You’d think that in the current low-interest-rate environment that housing prices should be advancing steadily.
Surprisingly, home prices are starting to pull back. Though not a great scenario, it isn’t a devastating one either.
That is unless you’re one of the 25% of new homeowners whose home values have recently gone underwater.
But there’s something else–a potential emergence happening slightly beyond most investors’ and homeowners’ radars.
Can it be the seeds of yet another repeat of what we saw the years leading up to the 2008 housing crash?
You know–moral hazard, malinvestment, and overburdened mortgage debt. After all, the housing market is estimated to be worth near $35 Trillion according to Zillow.
On a seemingly lateral front, the US Federal Reserve said last that any interest rate cuts would be purely accommodative to new economic data coming in.
UBS begs to differ somewhat, predicting a scenario that the Fed is unlikely to forecast in the near term: that there will be three rate cuts in 2020.
You might think that if such a thing were to occur, this stimulus would boost the housing market.
Actually, it’s likely that such a thing would trigger a disastrous $35 Trillion housing collapse.
A bold forecast? Not really. Let’s take a look at what’s happening now and how such a catastrophic event can happen again.
Like last time, it has everything to do with moral hazard. And moral hazard, like the fundamental forces driving the economy, is also cyclical.
What’s Going On in Housing Today?
Overall, the housing market showed strength in 2019. But its performance wasn’t solid. There were a few cracks that, though barely noticeable, are worth paying attention to.
Housing had something of a supply crunch this year–it’s effect, evident in the 3.8% rise in values that Zillow had estimated.
But despite this crunch–one that saw inventories falling by 12%, a three-year low–houses still ended up on the market longer than they should have, according to industry analysts.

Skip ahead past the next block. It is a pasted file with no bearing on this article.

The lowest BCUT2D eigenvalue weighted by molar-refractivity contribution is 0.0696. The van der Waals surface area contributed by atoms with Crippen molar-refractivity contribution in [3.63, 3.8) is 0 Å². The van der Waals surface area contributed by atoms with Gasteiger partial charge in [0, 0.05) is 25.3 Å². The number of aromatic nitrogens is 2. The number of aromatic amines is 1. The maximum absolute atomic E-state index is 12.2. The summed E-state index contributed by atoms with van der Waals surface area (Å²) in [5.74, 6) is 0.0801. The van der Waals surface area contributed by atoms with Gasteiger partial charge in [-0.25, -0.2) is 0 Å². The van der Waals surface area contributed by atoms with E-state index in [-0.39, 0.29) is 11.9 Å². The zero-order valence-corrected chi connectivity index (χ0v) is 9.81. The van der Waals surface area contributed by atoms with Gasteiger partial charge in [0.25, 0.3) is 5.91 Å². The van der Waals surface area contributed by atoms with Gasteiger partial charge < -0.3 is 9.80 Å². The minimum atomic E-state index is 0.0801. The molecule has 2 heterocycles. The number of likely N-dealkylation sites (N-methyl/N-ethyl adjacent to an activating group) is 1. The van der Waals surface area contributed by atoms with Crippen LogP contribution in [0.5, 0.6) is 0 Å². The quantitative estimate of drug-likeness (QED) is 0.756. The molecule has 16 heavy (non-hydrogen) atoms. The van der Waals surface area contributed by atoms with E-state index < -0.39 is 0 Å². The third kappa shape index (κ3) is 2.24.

This weakness was also surprising in light of the Federal Reserve’s interest rate cuts. 30-year fixed-rate mortgages were at historic lows.
In light of the supply crunch and low-interest-rate environment, we should have seen mortgage applications rise sharply, further strengthening the housing market.
Instead, we saw only a modest boost. So, might further Fed interest rate cuts help? As we said earlier, UBS forecasts three more.
As UBS global head of economic research told CNBC, “We think this tariff damage is going to push U.S. growth down…That’s actually going to trigger three Fed cuts…No one believes that. And of course, when the Fed starts cutting, everyone else starts cutting.”
But according to UBS’ assessment, these rate cuts can spell disaster for the housing market, as it may trigger a $35 Trillion collapse, and overall, a steep plunge in the broader market.
The Return of Moral Hazard
In a MarketWatch report, Dallas Federal Reserve President Robert Kaplan stated that the current low-interest rate environment may have given investors the “green light” to begin investing in risky assets.
After all, Fed rate hikes seem unlikely to appear anytime in the near- or intermediate-term horizon.
The problem is that people who can’t afford homes may be encouraged to jump in now, considering that mortgage rates are at historic lows. If there’s any good time to buy, isn’t it now the most favorable time?
After all, home prices are on the decline, according to Zillow. They can decline further by an estimated 1.8%.
Consumers who are stretching their capital to buy new homes may be taking calculated risks.
But if UBS’ prediction is correct, and we see three more rate cuts this year, imagine what that might do to the markets.
Rock-bottom interest rates may encourage even more risk-taking–higher levels of mortgage debt by people who really shouldn’t be buying homes.
This creates a fragile scenario, not unlike the subprime mortgage crisis we saw over a decade ago.
Ultimately, this sets the course toward an inevitable and devastating housing market crash…again.
What happens when rates hit rock bottom? The dollar’s purchasing power begins sinking. Things get less affordable. And should the economy begin seeing weaker wage growth, then all of the dominos are set.
People will reign-in their expenditures, lessening demand overall. Once people begin holding off on home purchases, real estate values will begin to slide.
The problem now is that new homeowners will now begin to feel the crushing pressure of negative equity–they’re severely underwater. And with weak wage growth and eroding purchasing power, many may no longer be able to keep up with their mortgage payments.
Mortgage defaults begin, and a vicious domino effect takes hold of the entire market and, eventually, the entire US economy.
We don’t know the probability of such a scenario taking place. But all of the pieces seem positioned for such an event to happen.
And when it does, as it did in 2008, allocating a portion of your portfolio to safe-haven assets such as gold and silver may be the smartest way to protect your wealth while earning returns as all other assets begin to fall.